A Sense of Purpose Extends Your Longevity
by David Kekich
Research has shown that knowing your sense of purpose is worth up to seven years of extra longevity.
Having a strong sense of purpose goes a long way to improving your outlook on life and on your attitude. In fact, without a clear sense of purpose, extreme life extension may turn out to be an empty dream.
Make a commitment to a life-long purpose. Be driven, even relentless in your determination to do or discover something. Your mission may be inspired by faith, conventional religion or personal convictions.
It may be working on an important problem like, “Why do we get old and die?” or “How does the brain work?” or “What can I do to end starvation?” or simply “What can I do to help ensure the health, wellbeing, success and happiness of all my family members?” or any other worthy purpose.
All but 5 of 263 centenarians interviewed belonged to a faith-based community. Denomination doesn’t seem to matter. Researcher studies show that attending services four times a month will add 4 to 14 years of life expectancy.
Successful centenarians in Blue Zones put family or loved ones first. They kept aging parents and grandparents nearby or in the home, which lowered disease and mortality rates of their children. They commit to a life partner (which can add three years of life expectancy) and they invest in their children with time and love, which makes the children more likely to be caretakers when the time comes.
Choose a mentor, a personal hero/heroine or someone to emulate. Find a mentor or mentors who live positive healthy lives. Pick their brains. When you think what a health-oriented person thinks, you become healthier. The fastest way to change any habit is to act as if it is already true.
Become a mentor. Pass your mentor’s knowledge on to your students when they’re ready, in order to create a multigenerational legacy. As Scaramouche once said, “I must now learn from the teacher of my teacher.”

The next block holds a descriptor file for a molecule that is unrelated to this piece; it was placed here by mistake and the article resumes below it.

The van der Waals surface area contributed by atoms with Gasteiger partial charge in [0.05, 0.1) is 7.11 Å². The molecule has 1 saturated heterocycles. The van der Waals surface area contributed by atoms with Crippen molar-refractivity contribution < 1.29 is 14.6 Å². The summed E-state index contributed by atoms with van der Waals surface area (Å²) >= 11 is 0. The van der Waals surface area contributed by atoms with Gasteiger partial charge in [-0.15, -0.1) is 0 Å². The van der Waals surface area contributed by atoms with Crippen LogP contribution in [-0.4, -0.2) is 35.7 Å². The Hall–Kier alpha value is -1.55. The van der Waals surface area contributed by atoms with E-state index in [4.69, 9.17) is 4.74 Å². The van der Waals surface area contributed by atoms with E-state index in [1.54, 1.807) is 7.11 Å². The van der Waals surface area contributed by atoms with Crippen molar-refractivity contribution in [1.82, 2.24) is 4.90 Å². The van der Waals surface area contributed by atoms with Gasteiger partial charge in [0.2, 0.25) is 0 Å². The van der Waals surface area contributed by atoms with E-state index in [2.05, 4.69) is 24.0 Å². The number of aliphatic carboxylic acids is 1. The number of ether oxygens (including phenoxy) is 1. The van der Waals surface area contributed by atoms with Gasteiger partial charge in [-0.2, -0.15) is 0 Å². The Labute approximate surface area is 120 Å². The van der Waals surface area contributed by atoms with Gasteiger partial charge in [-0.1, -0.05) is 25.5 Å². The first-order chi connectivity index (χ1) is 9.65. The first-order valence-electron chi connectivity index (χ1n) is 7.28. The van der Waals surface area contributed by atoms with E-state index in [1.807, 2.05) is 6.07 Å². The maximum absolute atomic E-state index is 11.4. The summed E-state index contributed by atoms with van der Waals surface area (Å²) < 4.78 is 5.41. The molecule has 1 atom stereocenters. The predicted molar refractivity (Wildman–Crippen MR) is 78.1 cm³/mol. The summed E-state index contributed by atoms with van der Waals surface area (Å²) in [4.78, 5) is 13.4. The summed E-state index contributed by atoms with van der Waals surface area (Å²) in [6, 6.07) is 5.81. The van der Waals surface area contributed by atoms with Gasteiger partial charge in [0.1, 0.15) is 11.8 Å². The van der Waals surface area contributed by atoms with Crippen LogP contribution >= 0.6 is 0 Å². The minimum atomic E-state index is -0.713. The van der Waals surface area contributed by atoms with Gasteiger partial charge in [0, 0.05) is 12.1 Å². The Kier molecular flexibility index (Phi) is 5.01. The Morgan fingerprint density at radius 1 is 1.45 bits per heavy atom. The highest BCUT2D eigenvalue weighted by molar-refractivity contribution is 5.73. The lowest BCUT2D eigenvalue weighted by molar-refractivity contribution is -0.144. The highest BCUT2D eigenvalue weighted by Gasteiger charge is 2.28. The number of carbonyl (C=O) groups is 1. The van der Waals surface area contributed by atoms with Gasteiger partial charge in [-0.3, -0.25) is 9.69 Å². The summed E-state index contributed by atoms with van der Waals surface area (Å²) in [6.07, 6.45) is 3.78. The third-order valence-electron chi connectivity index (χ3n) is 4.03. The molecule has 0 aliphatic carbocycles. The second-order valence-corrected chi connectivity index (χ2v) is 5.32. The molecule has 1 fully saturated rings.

Another way to boost your sense of purpose and outlook is increasing your spirituality. Join a church and go to services at least on annual holidays.
Other ways are: meditate regularly; look at the positive sides of life—stay optimistic and flexible; have a sense of humor about adversity; laugh and tell jokes; watch funny movies; develop a strong social network; go out socially once a week; find someone with whom to share your personal feelings and problems.
Sing songs, listen to music, play an instrument.
Stay informed without getting consumed by negative news: Watch TV news sparingly. Listen to the radio. Scan newspapers. Read magazines, journals and books and surf the Internet.
Go to a local library. Go out to the movies at least once a month. Rent CDs, DVDs or download your entertainment. Go to the theater/ballet/opera/symphony/concert at least a few times a year. Keep mentally active: play chess, checkers, cards, video games or Scrabble. Go to school and take courses. Go to lectures. Go to museums.
Finally, do what you love, and love what you do.
“Good Ideas, I’ll Start Tomorrow”
Do you find yourself waiting for the “perfect moment” to start? Maybe the time to start will be “tomorrow.” Then ask yourself this question. Was there ever a time when you let an opportunity slip by when you could have taken action—but didn’t?
I know I have. And it hurts. Now remember a time when you went for it and succeeded. Exhilarating, wasn’t it? So why don’t we unleash empowering action more often? Why do we procrastinate and pretend there is plenty of time?
Fittingly, in this case, procrastination will cost you time. It will cost you the extra years of youth that Smart, Strong and Sexy at 100 promises you. Your life. Your time. Your choice.
How many times have you started on a new diet or exercise program only to end up back to where you started, or worse?
Was motivation the missing element? The hardest part of any new program is the insidious mental resistance that sabotages us.
Well, I’ve got good news for you. Once you start Smart, Strong and Sexy at 100’s seven-step program, you will want to continue, naturally and unforced. You’ll love the process as well as the results. It will be enjoyable instead of work. It will become as much a part of you as getting dressed in the morning, regardless of your age or fitness level.